Size Doesn't Matter - Diversity Matters


Biodiversity is essential for the processes that support all life on Earth. Without a wide range of animals, plants and microorganisms, we cannot have the healthy ecosystems that we rely on to provide us with food, water and air. 

As cities grow, how can we ensure biodiversity doesn't suffer? 

Last year Gaia Education sat down with permaculture co-founder David Holmgren, where he discussed that over half of our global population (55%) now lived in urban areas. This number is expected to increase to 68% by 2050, a 2018 study by the United Nations found. With urban living on the increase, the ability to have lots of land at our disposal seems a luxury more than a reality for most.

Luckily permaculture and ecosystem restoration practices can be developed in small urban settings because when it comes to biodiversity, size doesn't matter! Whether you have a small garden, windowsill, balcony, shared courtyard or plant pots at the front door, you can get involved in enhancing cities biodiversity! What matters is the conscious use of plants, understanding which plants to use, and which ones work best together - a permaculture concept called 'companion planting'.  That determines the success of your mini nature haven. 

Meet our alumni student Charlotte Hereen, who shows us how it's done! As an avid activist for climate justice, Charlotte studied our Ecosystem restoration Design course and feels inspired to remind us all of our interconnectedness with nature. Especially those who live in small urban spaces. Her time studying enabled her to channel a vague dream she already had, sparking her creativity and ingenuity, resulting in the creation of her own project - Biodiverse Balconies!

(Image of Charlotte Hereen.)

How's 2022 treating you, Charlotte?

"2022 is treating me well. I recently started working part-time as a therapist which allows me enough economic safety and freedom to explore and share my passions: ecosystem restoration, sustainability and ecology. It’s another step on my way to my goal of building knowledge & community around those topics and hopefully being able to support myself with these future passions."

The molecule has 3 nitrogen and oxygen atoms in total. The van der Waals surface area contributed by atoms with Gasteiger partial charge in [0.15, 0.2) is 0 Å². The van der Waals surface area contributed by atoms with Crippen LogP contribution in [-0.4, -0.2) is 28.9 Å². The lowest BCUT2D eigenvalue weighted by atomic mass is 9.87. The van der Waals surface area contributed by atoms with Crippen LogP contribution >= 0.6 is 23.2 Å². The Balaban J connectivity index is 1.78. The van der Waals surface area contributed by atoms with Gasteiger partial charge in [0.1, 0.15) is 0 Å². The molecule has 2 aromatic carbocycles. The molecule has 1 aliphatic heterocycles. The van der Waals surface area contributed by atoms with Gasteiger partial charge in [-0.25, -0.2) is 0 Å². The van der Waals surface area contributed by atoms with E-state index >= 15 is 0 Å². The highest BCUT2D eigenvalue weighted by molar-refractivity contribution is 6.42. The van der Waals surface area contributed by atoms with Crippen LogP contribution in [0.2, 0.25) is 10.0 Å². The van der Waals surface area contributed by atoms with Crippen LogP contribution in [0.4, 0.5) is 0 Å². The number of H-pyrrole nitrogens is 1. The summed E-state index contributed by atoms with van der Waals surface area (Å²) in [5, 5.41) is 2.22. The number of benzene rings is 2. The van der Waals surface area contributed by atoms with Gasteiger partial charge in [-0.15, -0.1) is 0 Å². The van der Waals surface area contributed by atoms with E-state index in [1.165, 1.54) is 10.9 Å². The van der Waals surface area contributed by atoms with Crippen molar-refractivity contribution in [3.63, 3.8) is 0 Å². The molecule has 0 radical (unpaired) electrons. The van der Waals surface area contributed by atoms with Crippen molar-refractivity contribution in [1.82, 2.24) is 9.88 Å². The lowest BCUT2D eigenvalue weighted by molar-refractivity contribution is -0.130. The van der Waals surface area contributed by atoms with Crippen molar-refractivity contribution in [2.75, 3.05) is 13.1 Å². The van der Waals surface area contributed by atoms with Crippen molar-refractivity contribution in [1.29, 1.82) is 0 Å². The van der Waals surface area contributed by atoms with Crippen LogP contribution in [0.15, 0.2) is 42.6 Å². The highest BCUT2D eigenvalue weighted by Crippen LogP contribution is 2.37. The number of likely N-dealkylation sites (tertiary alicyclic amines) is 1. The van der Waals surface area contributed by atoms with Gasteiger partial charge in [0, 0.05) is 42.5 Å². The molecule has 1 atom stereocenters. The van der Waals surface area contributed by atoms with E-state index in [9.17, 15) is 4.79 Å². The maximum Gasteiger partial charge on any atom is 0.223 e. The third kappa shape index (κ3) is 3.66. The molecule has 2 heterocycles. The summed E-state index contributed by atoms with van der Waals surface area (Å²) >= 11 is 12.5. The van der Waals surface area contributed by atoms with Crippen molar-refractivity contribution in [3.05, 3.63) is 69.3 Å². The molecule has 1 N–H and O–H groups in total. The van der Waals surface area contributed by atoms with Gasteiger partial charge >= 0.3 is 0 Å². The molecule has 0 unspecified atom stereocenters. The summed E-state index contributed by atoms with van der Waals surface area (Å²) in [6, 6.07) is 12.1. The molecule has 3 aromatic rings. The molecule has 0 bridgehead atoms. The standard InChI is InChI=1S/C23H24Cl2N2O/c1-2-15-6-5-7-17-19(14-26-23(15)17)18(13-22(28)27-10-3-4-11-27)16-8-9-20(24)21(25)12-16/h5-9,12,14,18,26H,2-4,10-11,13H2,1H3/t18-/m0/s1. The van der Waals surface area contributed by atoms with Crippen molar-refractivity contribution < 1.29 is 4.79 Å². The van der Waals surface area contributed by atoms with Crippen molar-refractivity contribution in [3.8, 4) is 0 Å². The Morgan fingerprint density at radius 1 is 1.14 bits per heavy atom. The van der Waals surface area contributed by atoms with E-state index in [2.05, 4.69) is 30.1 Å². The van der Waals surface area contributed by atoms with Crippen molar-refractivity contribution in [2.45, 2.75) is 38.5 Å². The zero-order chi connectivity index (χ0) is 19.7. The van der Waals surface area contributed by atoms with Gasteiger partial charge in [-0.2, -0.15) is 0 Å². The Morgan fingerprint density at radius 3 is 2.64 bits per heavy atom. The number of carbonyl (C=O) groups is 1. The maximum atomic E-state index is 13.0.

Why did you decide to study with Gaia Education?

"I have been an activist for nearly half of my life, mostly advocating for climate justice but also volunteering for other projects, i.e. supporting refugees in the Netherlands. I started to get more and more tired of activism and its culture for various reasons. I just wanted to do something hands-on and see plants and communities actually thrive and grow and somehow I found the ecosystem restoration design course- exactly what I was looking for!
I especially liked the guided and open learning process. That there were some requirements and tasks that you had to finish each week, combined with enough freedom and information to make the learning process your own."

What inspired you to start your Biodiverse Balconies project? And what aspects of the Gaia Education teachings have you interlinked within the project?

"I was looking for a niche that is underdeveloped in terms of ecological restoration as well as easily accessible for everybody. Most bigger ecosystem restoration projects require intricate planning and/or larger financial investments/funding and are not accessible to everybody (i.e. due to individual constraints in time, lack of economic resources, physical limitations, etc.).